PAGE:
The Thermals
concert preview

After stretching out a bit – at least relatively speaking – on their last couple records, The Thermals's sixth full-length in a decade (which continues the band's survey of old-guard indie rock labels – Sub Pop, Kill Rock Stars – with a new home at Saddle Creek) ratchets back to the tightly-wound, frill-free immediacy of their blistering early work.  Desperate Ground's scrappy hooks, grit-caked production, breathless tempos and pithy track times (even if half of the numbers nudge closer to three minutes than 2:30, which with these guys practically qualifies as bloat) all signal a triumphant resurgence and/or comfort-zone retreat for the Portland indie-punk fixtures – either way, a move worthy of some fervent fist-pumping.  The album's loosely conceptual lyrical approach, meanwhile, takes a decidedly less comfortable, non-triumphant tack on familiarly psycho-political themes; it's a song cycle sung from the perspective of a nightmare-wracked but unrepentant, bloodthirsty killer.  The details are sketchy (is he psychotic? ex-military? both?) but the passion and pain are unmistakable, particularly as punctuated by the urgency of Hutch Harris' terse, adenoidal yelp.

concert preview

The Ways We Separate (Ghostly International), the eminently elegant debut full-length from Brooklyn electro-pop duo Beacon, is available on vinyl, CD, digital download, blah blah blah.  Or, if you prefer, you can buy it in the form of a ten-pound, thirteen-inch-square box made entirely out of sugar.  (It's allegedly 100% archival, which has gotta involve some seriously potent epoxy action.)  There are probably some deep, heady metaphors to be gleaned there regarding the interrelationship of substance and superficiality; beauty and artifice; decadent, intoxicating sweetness and mannered, icy inaccessibility – all of which are certainly salient aspects of the group's music.  Mostly though – and also very much like the music – it's just really damn cool (albeit at the same time undeniably, capital-A arty.)  The moody, enveloping warmth of the synthesizers, the flickering Timbaland-via-Junior Boys rhythms and the blurry soft edges of Thomas Mullarney III's vocals all code as R&B, but there's also an immaculate, bloodless perfectionism here that separates these guys from fleshier neo-indie-soulsters like Rhye and Inc.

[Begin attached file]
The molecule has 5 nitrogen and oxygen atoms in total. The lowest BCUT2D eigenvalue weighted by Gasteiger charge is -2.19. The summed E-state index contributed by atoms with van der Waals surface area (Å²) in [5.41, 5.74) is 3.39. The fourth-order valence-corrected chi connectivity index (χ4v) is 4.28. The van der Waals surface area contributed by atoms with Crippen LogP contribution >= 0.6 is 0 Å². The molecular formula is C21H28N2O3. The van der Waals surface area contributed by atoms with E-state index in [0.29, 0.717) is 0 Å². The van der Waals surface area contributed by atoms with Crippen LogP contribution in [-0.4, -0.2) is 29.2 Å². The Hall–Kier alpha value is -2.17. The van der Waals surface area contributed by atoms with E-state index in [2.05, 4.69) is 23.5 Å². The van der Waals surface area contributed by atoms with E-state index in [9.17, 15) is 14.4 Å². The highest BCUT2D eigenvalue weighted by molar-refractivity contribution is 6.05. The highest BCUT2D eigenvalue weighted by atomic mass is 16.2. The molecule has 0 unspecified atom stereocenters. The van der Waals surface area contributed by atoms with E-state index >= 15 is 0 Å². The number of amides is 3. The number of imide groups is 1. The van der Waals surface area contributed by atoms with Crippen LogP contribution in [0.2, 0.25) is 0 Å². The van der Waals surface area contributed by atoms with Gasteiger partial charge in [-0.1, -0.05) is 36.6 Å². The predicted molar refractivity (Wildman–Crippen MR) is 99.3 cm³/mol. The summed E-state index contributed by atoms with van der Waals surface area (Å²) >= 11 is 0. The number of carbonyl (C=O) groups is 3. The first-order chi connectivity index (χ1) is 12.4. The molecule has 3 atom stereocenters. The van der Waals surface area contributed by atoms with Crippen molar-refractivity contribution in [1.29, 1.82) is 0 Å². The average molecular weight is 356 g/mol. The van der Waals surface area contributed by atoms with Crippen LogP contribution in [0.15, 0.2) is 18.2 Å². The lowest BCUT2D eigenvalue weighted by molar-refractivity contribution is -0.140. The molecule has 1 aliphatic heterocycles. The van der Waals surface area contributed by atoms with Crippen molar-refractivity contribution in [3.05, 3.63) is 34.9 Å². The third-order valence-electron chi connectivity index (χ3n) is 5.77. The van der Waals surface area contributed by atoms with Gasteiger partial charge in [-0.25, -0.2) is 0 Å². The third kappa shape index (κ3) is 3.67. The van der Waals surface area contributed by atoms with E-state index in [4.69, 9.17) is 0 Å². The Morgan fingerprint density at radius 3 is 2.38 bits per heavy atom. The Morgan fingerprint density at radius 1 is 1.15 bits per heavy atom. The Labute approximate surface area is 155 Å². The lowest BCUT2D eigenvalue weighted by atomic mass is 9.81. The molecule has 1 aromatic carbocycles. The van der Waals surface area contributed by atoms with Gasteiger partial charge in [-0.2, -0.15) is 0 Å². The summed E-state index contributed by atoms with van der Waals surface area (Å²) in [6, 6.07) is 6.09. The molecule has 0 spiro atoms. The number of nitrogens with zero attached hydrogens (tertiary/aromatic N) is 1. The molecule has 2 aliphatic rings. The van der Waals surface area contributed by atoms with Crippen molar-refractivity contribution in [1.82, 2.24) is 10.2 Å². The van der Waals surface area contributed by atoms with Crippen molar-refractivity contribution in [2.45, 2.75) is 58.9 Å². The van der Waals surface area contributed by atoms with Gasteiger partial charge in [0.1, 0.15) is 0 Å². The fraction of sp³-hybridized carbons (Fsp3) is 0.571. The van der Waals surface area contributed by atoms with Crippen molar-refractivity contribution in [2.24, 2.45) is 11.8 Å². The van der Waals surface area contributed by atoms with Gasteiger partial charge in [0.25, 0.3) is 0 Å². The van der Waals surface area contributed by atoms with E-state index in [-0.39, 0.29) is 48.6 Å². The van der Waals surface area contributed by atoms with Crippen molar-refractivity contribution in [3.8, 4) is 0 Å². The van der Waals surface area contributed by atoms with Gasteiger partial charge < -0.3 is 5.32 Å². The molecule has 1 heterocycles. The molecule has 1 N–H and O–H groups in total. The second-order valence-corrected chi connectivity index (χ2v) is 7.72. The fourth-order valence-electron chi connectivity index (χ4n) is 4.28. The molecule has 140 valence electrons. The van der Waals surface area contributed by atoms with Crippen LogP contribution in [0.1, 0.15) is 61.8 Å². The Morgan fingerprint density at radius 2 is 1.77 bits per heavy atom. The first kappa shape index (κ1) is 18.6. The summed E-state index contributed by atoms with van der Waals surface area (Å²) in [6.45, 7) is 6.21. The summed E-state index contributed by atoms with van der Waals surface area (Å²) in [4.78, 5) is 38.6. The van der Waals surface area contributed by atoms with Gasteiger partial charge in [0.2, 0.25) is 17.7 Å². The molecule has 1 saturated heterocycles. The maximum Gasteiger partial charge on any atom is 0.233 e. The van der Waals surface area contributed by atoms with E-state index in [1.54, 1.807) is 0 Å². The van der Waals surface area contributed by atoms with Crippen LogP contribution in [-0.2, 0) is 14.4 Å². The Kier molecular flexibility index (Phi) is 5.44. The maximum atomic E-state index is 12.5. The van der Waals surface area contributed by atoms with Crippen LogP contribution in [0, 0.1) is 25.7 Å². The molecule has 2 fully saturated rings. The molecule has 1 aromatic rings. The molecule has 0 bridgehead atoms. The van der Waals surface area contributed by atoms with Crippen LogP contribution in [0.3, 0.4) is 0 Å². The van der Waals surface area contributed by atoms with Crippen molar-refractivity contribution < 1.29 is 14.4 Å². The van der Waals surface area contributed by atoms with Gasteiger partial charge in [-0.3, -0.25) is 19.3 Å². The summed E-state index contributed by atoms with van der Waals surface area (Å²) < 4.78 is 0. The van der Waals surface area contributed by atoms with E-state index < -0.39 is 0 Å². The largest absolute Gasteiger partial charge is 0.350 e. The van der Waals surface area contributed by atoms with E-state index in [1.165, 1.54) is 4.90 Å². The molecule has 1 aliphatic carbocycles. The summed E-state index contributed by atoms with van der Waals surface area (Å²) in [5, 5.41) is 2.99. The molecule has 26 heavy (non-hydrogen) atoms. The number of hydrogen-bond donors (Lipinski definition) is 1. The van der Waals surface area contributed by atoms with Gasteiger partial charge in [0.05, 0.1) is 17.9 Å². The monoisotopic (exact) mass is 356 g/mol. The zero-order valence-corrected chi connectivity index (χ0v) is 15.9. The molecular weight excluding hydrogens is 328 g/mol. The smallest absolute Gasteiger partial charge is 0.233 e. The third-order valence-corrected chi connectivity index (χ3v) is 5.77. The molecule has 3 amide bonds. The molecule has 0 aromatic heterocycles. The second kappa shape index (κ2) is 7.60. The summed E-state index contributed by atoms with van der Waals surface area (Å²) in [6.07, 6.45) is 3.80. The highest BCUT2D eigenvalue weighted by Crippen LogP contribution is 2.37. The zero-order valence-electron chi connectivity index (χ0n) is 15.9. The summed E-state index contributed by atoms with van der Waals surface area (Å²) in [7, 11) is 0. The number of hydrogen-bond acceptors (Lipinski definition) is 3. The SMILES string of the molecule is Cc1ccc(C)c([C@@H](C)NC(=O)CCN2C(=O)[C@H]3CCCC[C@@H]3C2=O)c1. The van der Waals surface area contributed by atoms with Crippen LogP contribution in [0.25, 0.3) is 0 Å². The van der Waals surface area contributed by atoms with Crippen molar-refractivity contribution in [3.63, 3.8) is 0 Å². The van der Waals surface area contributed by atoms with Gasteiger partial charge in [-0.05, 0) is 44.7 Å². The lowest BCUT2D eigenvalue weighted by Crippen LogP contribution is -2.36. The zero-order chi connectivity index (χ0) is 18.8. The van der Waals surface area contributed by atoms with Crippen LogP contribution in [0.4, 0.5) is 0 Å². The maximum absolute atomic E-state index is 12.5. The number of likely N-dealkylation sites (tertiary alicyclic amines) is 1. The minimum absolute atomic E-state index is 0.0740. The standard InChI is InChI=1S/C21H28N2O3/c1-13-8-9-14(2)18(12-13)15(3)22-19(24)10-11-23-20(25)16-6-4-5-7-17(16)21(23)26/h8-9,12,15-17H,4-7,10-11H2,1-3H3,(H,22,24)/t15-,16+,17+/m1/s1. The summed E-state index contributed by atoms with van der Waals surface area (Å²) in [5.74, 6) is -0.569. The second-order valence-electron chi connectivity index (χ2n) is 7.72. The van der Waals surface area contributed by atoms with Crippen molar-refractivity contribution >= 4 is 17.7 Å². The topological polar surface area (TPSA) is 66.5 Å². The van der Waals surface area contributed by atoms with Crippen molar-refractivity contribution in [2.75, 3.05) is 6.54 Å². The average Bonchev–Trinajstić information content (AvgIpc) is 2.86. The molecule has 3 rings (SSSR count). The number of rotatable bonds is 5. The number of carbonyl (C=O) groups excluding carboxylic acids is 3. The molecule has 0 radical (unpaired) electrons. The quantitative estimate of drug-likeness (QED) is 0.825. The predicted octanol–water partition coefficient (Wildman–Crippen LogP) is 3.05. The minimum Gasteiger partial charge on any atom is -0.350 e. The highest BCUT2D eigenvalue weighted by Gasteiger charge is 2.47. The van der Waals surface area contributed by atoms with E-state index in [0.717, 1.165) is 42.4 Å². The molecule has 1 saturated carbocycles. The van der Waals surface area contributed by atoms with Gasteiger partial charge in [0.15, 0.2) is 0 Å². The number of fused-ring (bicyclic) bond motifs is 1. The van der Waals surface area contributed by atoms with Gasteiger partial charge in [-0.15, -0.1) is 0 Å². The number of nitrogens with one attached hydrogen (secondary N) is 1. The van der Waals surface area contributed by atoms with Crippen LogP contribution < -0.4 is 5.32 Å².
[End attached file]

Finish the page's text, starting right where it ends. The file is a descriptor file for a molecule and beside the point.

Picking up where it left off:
Mt. Kimbie/Holy Other
concert preview

Mt. Kimbie came up within the hazy, niche-filled "post-dubstep" milieu, but the London duo's early output had as much to do with the wistful, muted pastoralia of Boards of Canada and early Four Tet as their bass-dropping Hotflush/Hyperdub peers – to riff off key track "Carbonated," it felt fizzy, light and understated as seltzer, with a similarly mellowing, refreshing effect.  Queerly-titled second LP Cold Spring Fault Less Youth (Warp) retains that effervescence and a modicum of dappled intimacy while also following their pal James Blake's lead into notably more extroverted territory, exploring meatier instrumentation, edgier textures and dance-leaning beats, and regularly sporting proper vocals – i.e. voices that haven't been delicately sampled and spliced beyond coherence – including pair of spots from punk- and rap-informed singer-songwriter King Krule.  If you do want blurry, manipulated, subaqueous vocals and deep, immersive sub-bass, Manchester's Holy Other – whose Held (Tri Angle), all ghostly, R&B-refracting vocal splinters and swampy dub'n'click atmospherics, was probably the most satisfying album to descend from the dark, slippery witch house trendlet – is probably your guy.